WASHINGTON (NewsNation) — Rep. Liz Cheney, R-Wyo., the vice chair of the committee investigating the Jan. 6 riot at the Capitol, is facing a potentially uphill reelection battle in her own state.
Cheney, the most prominent member of the committee, is on the verge of losing office as a Casper Star-Tribune report has her polling 22 points behind her opponent, Harriet Hageman.
Niall Stanage, a White House columnist at The Hill, told NewsNation he believes Cheney would make the argument the Jan. 6 investigation outweighs her political aspirations.
“I think Liz Cheney is genuinely appalled by what happened on January the sixth,” he said. “I don’t think she has suddenly transformed herself into a liberal; the congresswoman is quite ardently conservative. She just has very vehement opposition to what happened on January the sixth.”
Cheney’s immediate political fortune may provide the most direct answers to larger questions about whether the hearings into the mob attack on Jan. 6, 2021, will chip away at Trump’s continued hold of the national Republican Party. They could also offer clues about whether efforts to fully make public the former president’s responsibility in helping spark the mob attack can be a boon to front-line Democrats during November midterm elections that could otherwise be brutal for their party.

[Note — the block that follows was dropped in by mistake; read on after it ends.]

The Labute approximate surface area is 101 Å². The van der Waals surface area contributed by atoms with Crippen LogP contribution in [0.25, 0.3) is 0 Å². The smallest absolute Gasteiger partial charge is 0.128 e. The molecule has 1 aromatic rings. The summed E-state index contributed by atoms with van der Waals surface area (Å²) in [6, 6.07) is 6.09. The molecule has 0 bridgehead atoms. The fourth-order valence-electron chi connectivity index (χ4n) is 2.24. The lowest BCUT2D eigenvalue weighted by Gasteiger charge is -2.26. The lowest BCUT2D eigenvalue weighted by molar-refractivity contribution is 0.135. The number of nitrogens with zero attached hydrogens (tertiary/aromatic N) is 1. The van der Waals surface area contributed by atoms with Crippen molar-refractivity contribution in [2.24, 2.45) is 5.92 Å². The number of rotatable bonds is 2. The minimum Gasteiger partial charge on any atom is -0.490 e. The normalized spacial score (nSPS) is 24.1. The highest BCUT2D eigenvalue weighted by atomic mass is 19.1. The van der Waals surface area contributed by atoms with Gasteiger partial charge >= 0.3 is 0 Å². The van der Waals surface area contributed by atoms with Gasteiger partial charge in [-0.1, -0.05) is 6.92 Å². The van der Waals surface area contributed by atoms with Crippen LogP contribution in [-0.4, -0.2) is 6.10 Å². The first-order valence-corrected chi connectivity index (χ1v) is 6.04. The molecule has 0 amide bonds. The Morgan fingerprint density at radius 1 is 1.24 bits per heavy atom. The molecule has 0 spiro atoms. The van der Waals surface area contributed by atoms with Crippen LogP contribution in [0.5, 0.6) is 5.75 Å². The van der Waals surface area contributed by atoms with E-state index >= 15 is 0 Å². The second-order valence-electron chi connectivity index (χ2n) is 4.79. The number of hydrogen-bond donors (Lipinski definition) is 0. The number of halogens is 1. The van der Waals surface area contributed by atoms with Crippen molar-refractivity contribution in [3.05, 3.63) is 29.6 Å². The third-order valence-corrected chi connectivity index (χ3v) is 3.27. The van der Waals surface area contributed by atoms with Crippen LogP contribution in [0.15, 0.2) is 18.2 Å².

Stanage said that while Wyoming is an overwhelmingly Republican state — having not carried a Democratic presidential nominee since Lyndon Johnson in 1964 — she may be looking to poach some Democratic voters.
“If she is to win another term, she’s going to be reliant upon independent voters voting in the primary, and maybe even some Democrats changing their party registration on the day in order to back her up, because it doesn’t seem like she has backing from Republicans,” he said.
The Associated Press contributed to this report.